Still Repudiating

It is still unclear how this will develop in Portugal. On November 10, a vote of no-confidence by the center-left parliamentary majority defeated Passos Coelho's second attempt to form a government. The plan to maintain Passos Coelho in power - with the help of renegade PS parliamentarians - has failed. In accordance with democratic traditions, Cavaco Silva would have at least handed government power over to the left majority by now, which he persistently refusing to do. If he continues to persist, Passos Coelho will remain in office until new elections can be held, which, according to Portuguese law, can take place in June 2016, at the earliest. Passos Coelho could therefore continue governing without democratic legitimacy, for more than six months, in spite of a functional democratic parliamentary majority.

No Room for Democracy

Within the EU, over the past few years, democratic majorities have repeatedly been nullified, if they would not guarantee the implementation of a German-dictated austerity policy imposed on the entire Eurozone. In Italy for example, Mario Monti's "cabinet of experts" ruled from November 16, 2011 until April 28, 2013. Prime Minister Monti did not rise to power through democratic elections. He was installed under pressure from Brussels. The "Troika" comprised of representatives of the EU, ECB and IMF - without democratic legitimacy - decides varying degrees of national policies in Ireland, Portugal, Spain, Greece and Cyprus. Last July - under German pressure - the EU even disregarded the Greek population's clear rejection of a continuation of the austerity policy, imposed by Berlin and Brussels. A three-fifths majority had voted "No" in a referendum on the question. Greece was then punished with the imposition of even harsher austerity measures.[4] A leading German daily considered the de facto suspension of democracy in indebted countries to be an appropriate measure, by seeking to apply private law conditions to interstate relations, which are entirely different. "There are a few things in the world, where there is no room for democracy," the daily wrote, "for example, debts."[5]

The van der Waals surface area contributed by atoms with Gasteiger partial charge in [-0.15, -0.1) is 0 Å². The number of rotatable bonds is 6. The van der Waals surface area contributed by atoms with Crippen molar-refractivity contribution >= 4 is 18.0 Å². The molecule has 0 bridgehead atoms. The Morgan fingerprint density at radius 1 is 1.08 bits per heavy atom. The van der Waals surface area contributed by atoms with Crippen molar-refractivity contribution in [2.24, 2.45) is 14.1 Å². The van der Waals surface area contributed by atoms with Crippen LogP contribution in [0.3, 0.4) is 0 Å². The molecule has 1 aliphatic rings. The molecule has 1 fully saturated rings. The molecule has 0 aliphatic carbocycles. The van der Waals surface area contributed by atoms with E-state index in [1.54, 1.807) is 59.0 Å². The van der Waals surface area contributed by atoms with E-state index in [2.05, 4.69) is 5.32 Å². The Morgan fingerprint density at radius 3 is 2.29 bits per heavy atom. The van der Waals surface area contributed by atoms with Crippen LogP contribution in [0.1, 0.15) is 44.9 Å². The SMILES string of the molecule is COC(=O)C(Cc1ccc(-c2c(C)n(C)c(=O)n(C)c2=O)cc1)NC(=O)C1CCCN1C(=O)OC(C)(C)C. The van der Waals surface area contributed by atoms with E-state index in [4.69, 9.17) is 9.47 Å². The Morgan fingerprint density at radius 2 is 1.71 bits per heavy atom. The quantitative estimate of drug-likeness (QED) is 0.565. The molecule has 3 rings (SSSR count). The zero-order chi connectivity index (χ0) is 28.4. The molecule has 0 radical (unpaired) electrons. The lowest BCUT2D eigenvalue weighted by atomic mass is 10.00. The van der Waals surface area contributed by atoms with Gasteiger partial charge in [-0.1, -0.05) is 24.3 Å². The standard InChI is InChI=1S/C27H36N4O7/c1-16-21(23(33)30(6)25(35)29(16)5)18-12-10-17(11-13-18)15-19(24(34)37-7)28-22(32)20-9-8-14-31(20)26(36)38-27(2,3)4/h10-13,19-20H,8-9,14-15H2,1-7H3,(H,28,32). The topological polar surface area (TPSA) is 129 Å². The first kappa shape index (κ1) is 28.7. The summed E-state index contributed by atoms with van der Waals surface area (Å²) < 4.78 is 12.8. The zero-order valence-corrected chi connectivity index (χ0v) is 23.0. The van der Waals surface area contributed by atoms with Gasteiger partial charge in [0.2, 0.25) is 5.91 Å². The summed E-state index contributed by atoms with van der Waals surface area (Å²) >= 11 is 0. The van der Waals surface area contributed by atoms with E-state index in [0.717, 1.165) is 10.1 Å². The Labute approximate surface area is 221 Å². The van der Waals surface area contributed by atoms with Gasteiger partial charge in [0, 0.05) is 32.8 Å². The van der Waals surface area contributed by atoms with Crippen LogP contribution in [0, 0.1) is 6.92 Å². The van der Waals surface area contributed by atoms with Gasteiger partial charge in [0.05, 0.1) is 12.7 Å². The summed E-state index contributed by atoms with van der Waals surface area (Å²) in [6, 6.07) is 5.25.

The Only Way

In Portugal, Cavaco Silva has repeatedly reiterated over the past few days that he will take his time in deciding on the next government. At the beginning of the week, he ostentatiously made a two day visit to Madeira for business talks, in spite of considerable indignation in Lisbon. Today, he will discuss the situation with board members of several Portuguese banks. Carlos Costa, head of the Central Bank, has already stated his opposition to a possible center-left government, warning that the country will have to "pay for all the mistakes made today," meaning the sovereign decisions taken by an elected government.[6] The results of Cavaco Silva's talks today with leading Portuguese bankers will also depend on the concessions the PS candidate for prime minister, António Costa, has made to leading bankers, with whom he negotiated on Monday.[7] Relinquishing all positions critical of the EU and its German-inspired austerity policy is usually the only way to win the acceptance by the EU-oriented establishment.

[1] Reiner Wandler: Absoluter Gehorsam. 12.11.2015.
[2] Daniel Stelter: Das Märchen von der Sanierung Portugals. 27.02.2015.
[3] "Nunca os governos dependeram de forças políticas antieuropeístas". 22.10.2015.
[4] See Austerity or Democracy and Die Politik des Staatsstreichs.
[5] Rainer Hank: Dieter Nuhr hat recht! 12.07.2015.
[6] Linke jagen Reformer aus dem Amt. 16.11.2015.
[7] Cavaco Silva recebe banqueiros na quarta-feira. 17.11.2015.